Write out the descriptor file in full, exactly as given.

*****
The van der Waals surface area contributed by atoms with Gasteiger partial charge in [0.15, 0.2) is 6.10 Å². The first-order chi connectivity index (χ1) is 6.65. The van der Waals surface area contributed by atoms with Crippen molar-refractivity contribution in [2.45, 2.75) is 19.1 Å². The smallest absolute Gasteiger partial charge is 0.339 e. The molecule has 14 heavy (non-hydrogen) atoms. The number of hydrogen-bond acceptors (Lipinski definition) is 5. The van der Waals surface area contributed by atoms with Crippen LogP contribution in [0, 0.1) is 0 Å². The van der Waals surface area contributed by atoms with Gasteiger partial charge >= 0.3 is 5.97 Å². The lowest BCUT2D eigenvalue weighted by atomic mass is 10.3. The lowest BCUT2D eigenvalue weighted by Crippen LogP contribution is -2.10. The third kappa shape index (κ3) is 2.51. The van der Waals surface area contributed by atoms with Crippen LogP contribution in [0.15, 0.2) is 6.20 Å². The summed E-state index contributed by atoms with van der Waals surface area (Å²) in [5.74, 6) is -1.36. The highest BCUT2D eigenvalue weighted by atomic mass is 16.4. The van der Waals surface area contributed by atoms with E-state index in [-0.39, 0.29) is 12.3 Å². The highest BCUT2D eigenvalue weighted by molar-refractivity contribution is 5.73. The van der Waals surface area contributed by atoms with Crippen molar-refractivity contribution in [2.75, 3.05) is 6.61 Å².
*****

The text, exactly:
The van der Waals surface area contributed by atoms with Gasteiger partial charge in [0.15, 0.2) is 6.10 Å². The first-order chi connectivity index (χ1) is 6.65. The van der Waals surface area contributed by atoms with Crippen molar-refractivity contribution in [2.45, 2.75) is 19.1 Å². The smallest absolute Gasteiger partial charge is 0.339 e. The molecule has 14 heavy (non-hydrogen) atoms. The number of hydrogen-bond acceptors (Lipinski definition) is 5. The van der Waals surface area contributed by atoms with Crippen LogP contribution in [0, 0.1) is 0 Å². The van der Waals surface area contributed by atoms with Gasteiger partial charge >= 0.3 is 5.97 Å². The lowest BCUT2D eigenvalue weighted by atomic mass is 10.3. The lowest BCUT2D eigenvalue weighted by Crippen LogP contribution is -2.10. The third kappa shape index (κ3) is 2.51. The van der Waals surface area contributed by atoms with Crippen LogP contribution in [0.15, 0.2) is 6.20 Å². The summed E-state index contributed by atoms with van der Waals surface area (Å²) in [5.74, 6) is -1.36. The highest BCUT2D eigenvalue weighted by atomic mass is 16.4. The van der Waals surface area contributed by atoms with E-state index in [-0.39, 0.29) is 12.3 Å². The highest BCUT2D eigenvalue weighted by molar-refractivity contribution is 5.73. The van der Waals surface area contributed by atoms with Crippen molar-refractivity contribution in [2.75, 3.05) is 6.61 Å².